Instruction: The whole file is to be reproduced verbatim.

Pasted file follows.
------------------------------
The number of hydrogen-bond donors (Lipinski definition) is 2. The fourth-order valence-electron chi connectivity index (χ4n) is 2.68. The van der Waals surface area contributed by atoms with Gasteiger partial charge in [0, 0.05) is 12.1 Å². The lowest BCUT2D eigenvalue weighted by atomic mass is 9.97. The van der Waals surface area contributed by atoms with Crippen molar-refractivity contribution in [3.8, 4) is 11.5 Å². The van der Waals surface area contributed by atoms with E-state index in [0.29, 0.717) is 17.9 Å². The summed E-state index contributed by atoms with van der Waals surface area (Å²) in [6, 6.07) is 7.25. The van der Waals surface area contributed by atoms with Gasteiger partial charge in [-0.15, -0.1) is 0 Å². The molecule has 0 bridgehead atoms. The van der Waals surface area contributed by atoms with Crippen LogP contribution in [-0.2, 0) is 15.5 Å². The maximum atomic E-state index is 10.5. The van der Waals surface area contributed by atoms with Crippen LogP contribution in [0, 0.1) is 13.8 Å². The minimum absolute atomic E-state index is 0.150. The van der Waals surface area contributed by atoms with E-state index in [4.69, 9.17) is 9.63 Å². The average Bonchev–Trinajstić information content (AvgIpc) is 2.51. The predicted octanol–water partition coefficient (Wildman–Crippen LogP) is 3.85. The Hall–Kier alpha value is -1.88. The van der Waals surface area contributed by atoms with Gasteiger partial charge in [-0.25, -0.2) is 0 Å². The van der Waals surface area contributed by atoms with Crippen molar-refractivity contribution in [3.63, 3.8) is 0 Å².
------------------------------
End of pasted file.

The number of hydrogen-bond donors (Lipinski definition) is 2. The fourth-order valence-electron chi connectivity index (χ4n) is 2.68. The van der Waals surface area contributed by atoms with Gasteiger partial charge in [0, 0.05) is 12.1 Å². The lowest BCUT2D eigenvalue weighted by atomic mass is 9.97. The van der Waals surface area contributed by atoms with Crippen molar-refractivity contribution in [3.8, 4) is 11.5 Å². The van der Waals surface area contributed by atoms with E-state index in [0.29, 0.717) is 17.9 Å². The summed E-state index contributed by atoms with van der Waals surface area (Å²) in [6, 6.07) is 7.25. The van der Waals surface area contributed by atoms with Gasteiger partial charge in [-0.15, -0.1) is 0 Å². The molecule has 0 bridgehead atoms. The van der Waals surface area contributed by atoms with Crippen LogP contribution in [-0.2, 0) is 15.5 Å². The maximum atomic E-state index is 10.5. The van der Waals surface area contributed by atoms with Crippen LogP contribution in [0, 0.1) is 13.8 Å². The minimum absolute atomic E-state index is 0.150. The van der Waals surface area contributed by atoms with E-state index in [4.69, 9.17) is 9.63 Å². The average Bonchev–Trinajstić information content (AvgIpc) is 2.51. The predicted octanol–water partition coefficient (Wildman–Crippen LogP) is 3.85. The Hall–Kier alpha value is -1.88. The van der Waals surface area contributed by atoms with Gasteiger partial charge in [-0.25, -0.2) is 0 Å². The van der Waals surface area contributed by atoms with Crippen molar-refractivity contribution in [3.63, 3.8) is 0 Å².